It should be no great secret that I have little time for the Church (regardless of which branch you care to name) or for organised religion. I see, as do many others I am sure, so many problems surrounding what one or two people in authority say and do – and this goes for politics too, not just organised religion – when personal interests and a position of power are involved that I question every single comment, decree or demand almost automatically.
The latest news creeping out of the Vatican seems, to me at least, to confirm my suspicions and to bolster my belief that something is wrong in this separate world. The arrest of Paolo Gabriele is merely another incident in a long, long list of things which have come out into the open and which show, practically without a shadow of doubt, that organised religion is corrupt and barely capable of rescue.
Paolo Gabriele is being condemned as a whistleblower, a person who has leaked personal documents to the press – resulting in the publication of a bestselling Italian book recently – on such diverse matters as arguments over the leading lights in the Catholic Church, banking and so on. He will be subject, when I have understood the system correctly, to a private judicial system run by the Catholic Church which operates parallel to that of the Italian civil laws and which cannot be overruled or circumvented.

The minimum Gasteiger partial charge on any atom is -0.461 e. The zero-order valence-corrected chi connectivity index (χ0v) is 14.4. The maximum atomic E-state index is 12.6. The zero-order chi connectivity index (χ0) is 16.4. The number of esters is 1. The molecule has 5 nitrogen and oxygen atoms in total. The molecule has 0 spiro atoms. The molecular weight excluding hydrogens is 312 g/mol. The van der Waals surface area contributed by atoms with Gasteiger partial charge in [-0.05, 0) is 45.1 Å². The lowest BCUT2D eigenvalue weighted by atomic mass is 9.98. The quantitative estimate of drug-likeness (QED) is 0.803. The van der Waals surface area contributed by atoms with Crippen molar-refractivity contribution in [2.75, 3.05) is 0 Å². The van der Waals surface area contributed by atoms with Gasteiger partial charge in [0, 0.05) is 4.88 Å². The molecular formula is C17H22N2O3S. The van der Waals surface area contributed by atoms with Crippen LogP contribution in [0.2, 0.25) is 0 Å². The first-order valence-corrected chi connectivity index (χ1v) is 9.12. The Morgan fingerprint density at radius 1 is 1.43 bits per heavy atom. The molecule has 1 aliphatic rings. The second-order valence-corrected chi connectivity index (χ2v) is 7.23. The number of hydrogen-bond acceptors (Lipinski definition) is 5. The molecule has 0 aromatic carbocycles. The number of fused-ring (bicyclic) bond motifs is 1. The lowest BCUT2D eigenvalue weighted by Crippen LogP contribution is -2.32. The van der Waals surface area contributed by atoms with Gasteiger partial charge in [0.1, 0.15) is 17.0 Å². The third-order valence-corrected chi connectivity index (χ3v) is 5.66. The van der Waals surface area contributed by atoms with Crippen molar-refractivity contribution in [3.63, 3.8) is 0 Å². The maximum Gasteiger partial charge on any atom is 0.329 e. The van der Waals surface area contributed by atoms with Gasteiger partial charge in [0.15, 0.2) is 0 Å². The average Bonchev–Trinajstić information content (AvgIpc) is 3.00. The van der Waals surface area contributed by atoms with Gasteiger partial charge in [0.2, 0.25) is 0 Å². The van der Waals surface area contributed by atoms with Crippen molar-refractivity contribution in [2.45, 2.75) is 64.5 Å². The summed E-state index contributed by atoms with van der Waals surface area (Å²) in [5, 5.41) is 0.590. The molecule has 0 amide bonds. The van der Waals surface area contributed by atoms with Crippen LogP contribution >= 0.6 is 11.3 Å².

This Vatican law is the same one which protects priests from prosecution when they have abused children placed in their care, which simply moves them to a new post elsewhere rather than taking real, positive and effective action against them.
I suspect that use of the Vatican’s internal judicial system in this case, since it involves leaking secrets, will be fairly harsh, fairly swift and condemn Paolo Gabriele. In fact, I think it will probably do all those things to Paolo Gabriele that it does not do to priests accused of child abuse.
Why is the Catholic Church – and other major organised religions – entitled to run their own judicial systems? We, the western world, tend to condemn the Sharia as being an out-dated and less than ‘legal’ system of laws stemming from a medieval time and based exclusively on religion. Is it not the same with the Vatican? Isn’t it about time the Vatican, and the others, came under international laws and the laws of the lands in which they operate, in which their employees commit crimes?
- Viktoria Michaelis.